If only the rest of the movie was that way. But problems and all, Fukuda made a mostly entertaining entry, with some changes (on an island, so the lack of usual stakes made it something else as an adventure-action spectacle), just with some issues that were hard to overlook.
Surprisingly watchable after consideration of how kitsch it really is.
It drags a lot and the main story is boring, but fans will get joy out of the charm of guys in rubber suits battling to the death.
"Sea Monster" is one of the weaker entries in the original Godzilla series. Much of the film is directed as light comedy, a mild satire on the James Bond films. Actually, the comedy works pretty well; it's never knee-slapping laugh-out-loud, but it finds and sustains a level of humor most viewers should find fairly easy to live with.
The monsters here are almost tossed in for deus-ex-machina plot devices, saving the day at the last moment. To be sure, it's amusing to see Godzilla sit around pondering what to do with the woman he's just saved from bad guys, but there really isn't much for him to do here. He zaps a giant vulture, pulls the claws off a lobster and smashes a nuclear power plant - and that's about it. For a minute towards the end, it almost looks like things will get complicated by a battle between Godzilla and Mothra, but this doesn't really amount to much either.
For Godzilla completists, it's a relatively harmless sub-par entry - it certainly doesn't scrape the same bottoms as "Godzilla's Revenge" or "vs. Megalon". But if you are not yet a Big G. fan, this should not be your introduction to the series. 3 Stars 4-8-14
I can't tell why, maybe the elements were just adequate. How's the story? OK. How's the fighting of monsters? OK. How are the characters? OK. This movie delivers just the right amount of elements to be OK, but fails in being memorable. From all the Godzilla entries, this one is the very first one I can classify as "forgettable and forgivable". It does nothing new, but doesn't do anything bad either. If you're looking for a time killer, this is the "adequate" movie to the job. Otherwise, it's just an out-there movie. Nothing great, nothing bad, just...adequate.
I never yawned or anything, but I also never got excited. There are some good moments, but nothing really remarkable. For what it was, it's fine, but we rather skip it. The most adequate movie ever.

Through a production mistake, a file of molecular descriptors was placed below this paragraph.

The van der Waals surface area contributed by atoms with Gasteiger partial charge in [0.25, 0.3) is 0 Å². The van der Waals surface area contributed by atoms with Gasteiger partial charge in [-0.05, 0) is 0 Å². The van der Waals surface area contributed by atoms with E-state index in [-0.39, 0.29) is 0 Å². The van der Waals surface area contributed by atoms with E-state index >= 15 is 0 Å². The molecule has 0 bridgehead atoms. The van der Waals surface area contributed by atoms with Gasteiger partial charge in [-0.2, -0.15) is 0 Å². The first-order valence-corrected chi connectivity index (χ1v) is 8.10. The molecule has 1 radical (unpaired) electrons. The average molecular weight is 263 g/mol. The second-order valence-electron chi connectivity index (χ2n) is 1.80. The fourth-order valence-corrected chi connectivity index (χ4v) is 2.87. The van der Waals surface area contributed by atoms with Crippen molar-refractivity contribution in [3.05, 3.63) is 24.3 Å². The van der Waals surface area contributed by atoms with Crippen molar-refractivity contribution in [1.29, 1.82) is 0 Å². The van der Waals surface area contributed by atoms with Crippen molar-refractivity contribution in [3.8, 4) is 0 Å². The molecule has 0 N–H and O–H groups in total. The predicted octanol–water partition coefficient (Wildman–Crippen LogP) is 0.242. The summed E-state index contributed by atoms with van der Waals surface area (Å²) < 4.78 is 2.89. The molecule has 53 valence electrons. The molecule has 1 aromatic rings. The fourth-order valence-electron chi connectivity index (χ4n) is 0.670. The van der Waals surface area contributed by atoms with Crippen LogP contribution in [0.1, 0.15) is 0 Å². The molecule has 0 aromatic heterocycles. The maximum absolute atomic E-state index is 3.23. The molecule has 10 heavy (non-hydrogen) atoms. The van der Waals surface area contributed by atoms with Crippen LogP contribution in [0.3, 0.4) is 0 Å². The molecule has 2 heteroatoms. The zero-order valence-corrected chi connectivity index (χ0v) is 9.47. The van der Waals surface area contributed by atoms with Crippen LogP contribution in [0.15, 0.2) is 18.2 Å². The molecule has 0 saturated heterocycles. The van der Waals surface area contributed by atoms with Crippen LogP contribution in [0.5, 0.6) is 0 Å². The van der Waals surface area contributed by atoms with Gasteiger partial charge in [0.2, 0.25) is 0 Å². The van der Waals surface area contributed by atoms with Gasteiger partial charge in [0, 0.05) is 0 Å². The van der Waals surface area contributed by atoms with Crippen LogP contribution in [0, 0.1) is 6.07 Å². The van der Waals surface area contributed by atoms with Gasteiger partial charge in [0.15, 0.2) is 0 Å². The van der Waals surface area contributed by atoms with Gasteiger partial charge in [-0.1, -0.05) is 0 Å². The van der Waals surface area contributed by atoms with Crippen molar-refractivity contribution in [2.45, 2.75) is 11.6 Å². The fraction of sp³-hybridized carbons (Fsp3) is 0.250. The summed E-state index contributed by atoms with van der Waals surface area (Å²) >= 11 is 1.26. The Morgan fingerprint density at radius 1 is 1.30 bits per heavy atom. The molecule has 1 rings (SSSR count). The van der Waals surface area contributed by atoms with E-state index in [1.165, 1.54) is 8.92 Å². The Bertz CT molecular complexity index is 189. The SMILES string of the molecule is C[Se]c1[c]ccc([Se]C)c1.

What a crazy story. Pretty much everything in this movie just comes out of nowhere. Godzilla is found underground, on the island that Ebirah is guarding. How did he find himself inside that mountain and how long was he in there? Never explained. Where did Ebirah come from, what's his origin story? Never explained. There's another monster, a giant condor that also comes out of nowhere, attacks Godzilla and disappears, never to be mentioned of seen ever again. After a while, the lack of explanations kind of becomes the charm of this movie because it just comes and goes as it pleases. From a monster standpoint, this movie actually ranks pretty high. We've got 4 monsters (if you include the Condor and Mothra) and a nice variety in them too. Ebirah is a giant crustacean, a nice difference from the usual reptilian opponents that Godzilla gets and we see some nice underwater action this time around. Because Ebirah is confined to the water, we get the Giant Condor (who I've sometimes seen credited as "Ookondoru") to bother him on land and a few scenes of Godzilla fighting the Red Bamboo's army of private jets. There's a lot more rocks being thrown than building beings toppled over, which is a shame and the Godzilla costume is looking a little shabby, but the battles with Ebirah are pretty satisfying. I want to give a special shout-out to Ookondorui because I love this shabby-looking giant bird. Why is that? Because with all the shots of Ebirah's massive pincers ("claws") frightening humans and this goofy-looking creature flying circles around Godzilla, furiously pecking at him with little effect, this is probably the closest we're ever going to get to "Godzilla vs. The Giant Claw". If you haven't seen that movie, it's easily one of the worst-looking Kaijus out there, but that's getting off topic.